In the last tip, I told you to keep things simple. I don’t know if you liked that tip or it frustrated you. I’ve talked to both kinds of folks who either a) want to custom design a super fancy on boarding process, and b) love to keep it as simple as possible. Of course most of us land somewhere in the middle.
Today I’m going to tell you the second most important tip I know, when it comes to using the Rainmaker platform. Again, you might love or hate it. But it works for me, and that’s why I’m sharing it with you.
This week’s tip
Use Rainmaker as your base – where you publish your content and protect it (if you’re using membership groups). Then use other solutions to solve other problems. Rainmaker doesn’t have to solve every single problem for you.
Now, before you tell me that Rainmaker told you it would do everything for you, let me clarify what I’m talking about.
I’m not suggesting that you use LeadPages or Clickfunnels. I’m talking about adding Zapier and a CRM until a fully-baked solution appears.
Aside / Rant
Before I continue with this tip, can I share with you an insight that I think most people miss? I’ve been building software products (particularly for enterprise organizations) for 21 years. And in that time I’ve seen this dynamic happen tons of times.
You buy a tool. It’s what it is – a tool. You hope it’s going to do everything under the sun for you. Then you realize that it won’t. But you’re attached to it, so you start using it, but you hear of another tool. So you buy it, hoping that it will do everything. But it doesn’t. But you’re attached to it, so you kind of use it, as you hear of another tool. Which you buy, hoping it will do everything. Rinse and repeat.
You’re wasting money. Ridiculous amounts of it. And time. These are tools. Nothing more, nothing less.
The folks who win, when you dig into what they’re doing, rarely have complex systems with 12 tools all connected together. They do one or two things well and then drive it forward to get their results.
Don’t overcomplicate things (which was last week’s tip).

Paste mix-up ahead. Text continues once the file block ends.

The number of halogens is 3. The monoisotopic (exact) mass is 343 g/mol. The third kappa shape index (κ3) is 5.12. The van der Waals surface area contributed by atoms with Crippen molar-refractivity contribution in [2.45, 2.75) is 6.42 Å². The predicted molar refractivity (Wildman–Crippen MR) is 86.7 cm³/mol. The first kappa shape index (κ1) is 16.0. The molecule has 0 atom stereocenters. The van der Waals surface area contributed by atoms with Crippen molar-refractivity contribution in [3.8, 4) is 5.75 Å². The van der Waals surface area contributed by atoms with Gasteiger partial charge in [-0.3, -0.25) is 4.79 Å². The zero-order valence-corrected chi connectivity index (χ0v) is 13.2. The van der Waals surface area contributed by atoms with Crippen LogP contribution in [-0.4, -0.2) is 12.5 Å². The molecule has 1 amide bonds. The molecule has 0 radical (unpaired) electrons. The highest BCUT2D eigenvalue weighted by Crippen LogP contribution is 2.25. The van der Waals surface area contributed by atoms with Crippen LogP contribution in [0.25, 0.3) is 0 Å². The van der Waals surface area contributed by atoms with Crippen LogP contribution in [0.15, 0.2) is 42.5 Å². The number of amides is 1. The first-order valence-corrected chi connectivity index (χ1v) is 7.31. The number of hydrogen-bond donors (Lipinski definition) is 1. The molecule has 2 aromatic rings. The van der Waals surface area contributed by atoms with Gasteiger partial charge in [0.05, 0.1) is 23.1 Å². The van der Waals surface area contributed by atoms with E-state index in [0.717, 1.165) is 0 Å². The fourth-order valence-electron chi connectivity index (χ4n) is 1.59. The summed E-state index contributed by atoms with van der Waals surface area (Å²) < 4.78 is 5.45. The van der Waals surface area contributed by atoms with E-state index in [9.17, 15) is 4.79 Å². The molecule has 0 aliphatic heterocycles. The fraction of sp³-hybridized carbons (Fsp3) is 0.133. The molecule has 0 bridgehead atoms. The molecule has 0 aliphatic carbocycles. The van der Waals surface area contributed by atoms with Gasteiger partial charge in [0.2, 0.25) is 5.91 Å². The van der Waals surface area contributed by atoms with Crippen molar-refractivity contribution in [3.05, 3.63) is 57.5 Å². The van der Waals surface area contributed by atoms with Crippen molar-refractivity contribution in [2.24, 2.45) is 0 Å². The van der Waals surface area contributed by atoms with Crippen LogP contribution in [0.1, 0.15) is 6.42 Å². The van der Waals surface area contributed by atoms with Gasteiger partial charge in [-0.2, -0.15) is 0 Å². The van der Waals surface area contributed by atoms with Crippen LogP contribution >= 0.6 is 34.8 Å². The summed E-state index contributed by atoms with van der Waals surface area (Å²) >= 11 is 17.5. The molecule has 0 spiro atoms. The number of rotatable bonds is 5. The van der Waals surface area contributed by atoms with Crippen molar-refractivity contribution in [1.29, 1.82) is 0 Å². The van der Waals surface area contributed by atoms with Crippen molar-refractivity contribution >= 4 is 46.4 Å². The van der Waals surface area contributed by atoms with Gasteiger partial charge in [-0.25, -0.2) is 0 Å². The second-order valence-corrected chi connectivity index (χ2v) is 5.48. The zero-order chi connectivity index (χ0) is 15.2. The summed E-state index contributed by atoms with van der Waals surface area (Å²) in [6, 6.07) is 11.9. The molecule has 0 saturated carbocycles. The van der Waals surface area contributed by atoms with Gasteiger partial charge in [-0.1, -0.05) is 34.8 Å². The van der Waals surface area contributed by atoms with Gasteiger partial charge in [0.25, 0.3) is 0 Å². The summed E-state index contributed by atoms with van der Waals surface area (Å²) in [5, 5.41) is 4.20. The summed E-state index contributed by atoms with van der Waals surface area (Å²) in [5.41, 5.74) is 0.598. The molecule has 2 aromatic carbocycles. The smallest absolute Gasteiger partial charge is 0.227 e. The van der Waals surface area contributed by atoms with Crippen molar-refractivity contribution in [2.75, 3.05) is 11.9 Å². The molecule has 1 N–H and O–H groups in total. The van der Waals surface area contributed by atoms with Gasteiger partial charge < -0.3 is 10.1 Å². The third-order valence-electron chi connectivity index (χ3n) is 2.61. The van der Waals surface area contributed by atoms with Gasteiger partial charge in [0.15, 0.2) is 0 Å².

You need a landing page, use what you have. It’s the copy that converts. Focus on that. And even then, focus on the headline. You don’t need to buy an entire suite for just landing pages. Even if you have 10 products (which most people don’t).
Back to this week’s tip
So what I’m talking about is that I combine Zapier and a CRM with Rainmaker to get the most of what I can from what’s going on with my site.
Here’s an example of what I do.
1. I connect my comments to Zapier and then to my CRM. I create a user in my CRM for every comment and give them a single point. Every six months, I eliminate those folks with less than 5 points (low commenters). But this way I can see who’s really engaged on my site.
2. I have Zapier monitor my Stripe account and then push stuff to my CRM.By having Zapier monitor what charges come in, I can see what people are buying from my Rainmaker site, and I can give them points in my CRM for it. I can also trigger fancier emails until Rainmaker’s total solution arrives.
3. I use Zapier’s connection to Lob to send postcards. Again, I’m not asking Rainmaker to do everything for me. I can use it to be my base, and then use Zapier to connect new customers to Lob (where appropriate) so that I can send them a postcard.
As you can see, there’s a lot I can do outside of Rainmaker – even when it’s my base.
But my goal is always the same – to drive a tighter relationship with my customers and to build the trust that allows me to generate the level of revenue that let’s me do what I want. I don’t force Rainmaker to be everything for me. It’s my content hub and then I can go from there.